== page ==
Graduation Year


Document Type




Degree Name

MS in Electrical Engineering (M.S.E.E.)

Degree Granting Department

Electrical Engineering

Major Professor

Andrew Hoff, Ph.D.

Committee Member

Stephen E. Saddow, Ph.D.

Committee Member

Richard Gilbert, Ph.D.


Ion Mobility Spectrometry, Mass Spectrometry, Planar Sensor, Coaxial Sensor, High-Field Asymmetric-Waveform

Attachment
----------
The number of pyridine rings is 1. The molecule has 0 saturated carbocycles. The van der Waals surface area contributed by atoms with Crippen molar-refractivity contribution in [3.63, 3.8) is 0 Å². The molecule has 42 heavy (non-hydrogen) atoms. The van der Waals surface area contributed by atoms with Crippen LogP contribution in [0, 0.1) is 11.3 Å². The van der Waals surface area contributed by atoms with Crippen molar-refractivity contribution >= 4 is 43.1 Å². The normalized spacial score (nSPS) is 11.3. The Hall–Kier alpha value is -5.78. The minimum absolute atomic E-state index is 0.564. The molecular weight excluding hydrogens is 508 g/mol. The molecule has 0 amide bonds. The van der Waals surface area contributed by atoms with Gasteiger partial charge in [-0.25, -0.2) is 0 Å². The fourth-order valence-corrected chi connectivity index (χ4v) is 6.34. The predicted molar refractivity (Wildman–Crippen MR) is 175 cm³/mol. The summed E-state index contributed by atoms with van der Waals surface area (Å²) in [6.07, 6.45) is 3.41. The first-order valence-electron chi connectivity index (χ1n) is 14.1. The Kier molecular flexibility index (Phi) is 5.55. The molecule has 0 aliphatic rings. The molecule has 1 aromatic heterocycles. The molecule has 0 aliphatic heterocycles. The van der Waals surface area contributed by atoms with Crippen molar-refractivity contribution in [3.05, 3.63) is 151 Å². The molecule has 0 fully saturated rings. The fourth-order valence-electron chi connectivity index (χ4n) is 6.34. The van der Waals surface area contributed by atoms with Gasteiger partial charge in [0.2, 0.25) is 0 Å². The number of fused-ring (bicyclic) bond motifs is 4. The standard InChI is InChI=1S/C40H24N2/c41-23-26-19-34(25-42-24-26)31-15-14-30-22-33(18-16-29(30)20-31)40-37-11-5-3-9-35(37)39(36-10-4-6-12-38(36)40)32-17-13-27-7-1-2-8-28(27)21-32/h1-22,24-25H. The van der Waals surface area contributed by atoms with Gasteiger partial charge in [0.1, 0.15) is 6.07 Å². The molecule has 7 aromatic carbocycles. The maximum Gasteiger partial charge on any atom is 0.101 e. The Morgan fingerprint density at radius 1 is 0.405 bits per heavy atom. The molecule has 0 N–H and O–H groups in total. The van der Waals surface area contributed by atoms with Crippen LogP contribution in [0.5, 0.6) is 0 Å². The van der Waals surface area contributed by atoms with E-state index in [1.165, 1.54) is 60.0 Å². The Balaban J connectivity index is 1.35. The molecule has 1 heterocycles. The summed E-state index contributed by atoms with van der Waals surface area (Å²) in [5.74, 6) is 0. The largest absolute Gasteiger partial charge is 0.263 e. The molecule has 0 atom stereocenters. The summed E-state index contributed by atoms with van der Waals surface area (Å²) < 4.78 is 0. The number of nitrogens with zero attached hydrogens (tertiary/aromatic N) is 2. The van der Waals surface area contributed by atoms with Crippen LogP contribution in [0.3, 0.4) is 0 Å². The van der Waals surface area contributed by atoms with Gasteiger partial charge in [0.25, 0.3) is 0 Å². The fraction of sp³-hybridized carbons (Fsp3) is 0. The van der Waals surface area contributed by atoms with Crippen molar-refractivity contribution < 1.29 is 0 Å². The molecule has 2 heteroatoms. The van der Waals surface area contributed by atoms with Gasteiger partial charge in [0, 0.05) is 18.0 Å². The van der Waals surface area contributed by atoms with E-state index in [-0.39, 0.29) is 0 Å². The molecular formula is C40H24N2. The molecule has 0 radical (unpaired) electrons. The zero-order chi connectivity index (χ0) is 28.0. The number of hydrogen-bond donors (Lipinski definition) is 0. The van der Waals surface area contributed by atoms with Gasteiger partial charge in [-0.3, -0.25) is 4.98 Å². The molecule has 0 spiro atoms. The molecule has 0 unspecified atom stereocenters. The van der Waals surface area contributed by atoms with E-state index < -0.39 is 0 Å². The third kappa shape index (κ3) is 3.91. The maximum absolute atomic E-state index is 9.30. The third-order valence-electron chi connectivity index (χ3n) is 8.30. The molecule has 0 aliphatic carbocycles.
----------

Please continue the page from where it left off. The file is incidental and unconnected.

Differential Mobility Spectrometry (DMS) using a non-radioactive ion source (NRIS) is investigated as a possible medical diagnostic instrument for near real-time detection of breast cancer biomarkers. In previous clinical studies, concentrations of Linoleic, Palmitic and Stearic fatty acids have been observed at different levels in women with carcinoma breast cancer versus women with benign tumors or healthy women showing no signs of breast cancer. Present diagnostic methods require a biopsy of the suspect tissue and a microscopic lab analysis performed to determine its disease state. This process can take hours or days before the patient and doctor are informed of the results. Controlled volumetric samples of each fatty acid listed above were introduced into a DMS instrument, using a NRIS, to determine detectability of each acid. The results provide proof-of-concept that Linoleic, Palmitic and Stearic fatty acids can be uniquely identified by varying the sample temperature and scanning the ionized fatty acid molecules in both the negative and positive ion mode of the DMS instrument. Detection response times range from 2 to 6 seconds for initial detection up to 35 seconds for peak detection. The Limit of Detection for the DMS instrument is estimated in the low parts per billion.